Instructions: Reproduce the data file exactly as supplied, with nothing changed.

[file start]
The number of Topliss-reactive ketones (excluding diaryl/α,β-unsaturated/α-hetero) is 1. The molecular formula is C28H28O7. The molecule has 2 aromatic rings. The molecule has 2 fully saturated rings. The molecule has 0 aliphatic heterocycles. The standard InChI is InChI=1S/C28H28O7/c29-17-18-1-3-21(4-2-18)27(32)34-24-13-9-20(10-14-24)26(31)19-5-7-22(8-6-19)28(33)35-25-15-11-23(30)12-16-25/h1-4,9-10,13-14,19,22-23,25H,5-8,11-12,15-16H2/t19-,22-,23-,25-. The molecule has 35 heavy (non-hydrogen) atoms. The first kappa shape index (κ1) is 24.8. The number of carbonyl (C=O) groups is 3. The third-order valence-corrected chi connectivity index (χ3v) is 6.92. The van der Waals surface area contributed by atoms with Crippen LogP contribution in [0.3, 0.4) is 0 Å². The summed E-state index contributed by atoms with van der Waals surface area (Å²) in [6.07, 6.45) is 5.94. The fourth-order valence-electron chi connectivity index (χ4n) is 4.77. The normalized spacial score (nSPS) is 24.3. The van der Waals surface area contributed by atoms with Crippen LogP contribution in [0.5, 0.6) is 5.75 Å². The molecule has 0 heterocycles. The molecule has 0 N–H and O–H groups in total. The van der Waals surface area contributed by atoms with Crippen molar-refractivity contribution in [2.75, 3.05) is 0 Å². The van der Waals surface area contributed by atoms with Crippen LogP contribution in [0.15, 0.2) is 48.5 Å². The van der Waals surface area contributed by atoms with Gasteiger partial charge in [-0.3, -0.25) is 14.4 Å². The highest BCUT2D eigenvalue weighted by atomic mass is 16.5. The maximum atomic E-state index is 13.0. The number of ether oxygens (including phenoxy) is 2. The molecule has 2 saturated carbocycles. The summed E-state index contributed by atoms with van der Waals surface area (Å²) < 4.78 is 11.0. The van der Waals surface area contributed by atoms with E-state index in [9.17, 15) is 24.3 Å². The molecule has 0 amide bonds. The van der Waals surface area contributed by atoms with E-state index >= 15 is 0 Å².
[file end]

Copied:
The number of Topliss-reactive ketones (excluding diaryl/α,β-unsaturated/α-hetero) is 1. The molecular formula is C28H28O7. The molecule has 2 aromatic rings. The molecule has 2 fully saturated rings. The molecule has 0 aliphatic heterocycles. The standard InChI is InChI=1S/C28H28O7/c29-17-18-1-3-21(4-2-18)27(32)34-24-13-9-20(10-14-24)26(31)19-5-7-22(8-6-19)28(33)35-25-15-11-23(30)12-16-25/h1-4,9-10,13-14,19,22-23,25H,5-8,11-12,15-16H2/t19-,22-,23-,25-. The molecule has 35 heavy (non-hydrogen) atoms. The first kappa shape index (κ1) is 24.8. The number of carbonyl (C=O) groups is 3. The third-order valence-corrected chi connectivity index (χ3v) is 6.92. The van der Waals surface area contributed by atoms with Crippen LogP contribution in [0.3, 0.4) is 0 Å². The summed E-state index contributed by atoms with van der Waals surface area (Å²) in [6.07, 6.45) is 5.94. The fourth-order valence-electron chi connectivity index (χ4n) is 4.77. The normalized spacial score (nSPS) is 24.3. The van der Waals surface area contributed by atoms with Crippen LogP contribution in [0.5, 0.6) is 5.75 Å². The molecule has 0 heterocycles. The molecule has 0 N–H and O–H groups in total. The van der Waals surface area contributed by atoms with Crippen molar-refractivity contribution in [2.75, 3.05) is 0 Å². The van der Waals surface area contributed by atoms with Crippen LogP contribution in [0.15, 0.2) is 48.5 Å². The van der Waals surface area contributed by atoms with Gasteiger partial charge in [-0.3, -0.25) is 14.4 Å². The highest BCUT2D eigenvalue weighted by atomic mass is 16.5. The maximum atomic E-state index is 13.0. The number of ether oxygens (including phenoxy) is 2. The molecule has 2 saturated carbocycles. The summed E-state index contributed by atoms with van der Waals surface area (Å²) < 4.78 is 11.0. The van der Waals surface area contributed by atoms with E-state index in [9.17, 15) is 24.3 Å². The molecule has 0 amide bonds. The van der Waals surface area contributed by atoms with E-state index >= 15 is 0 Å².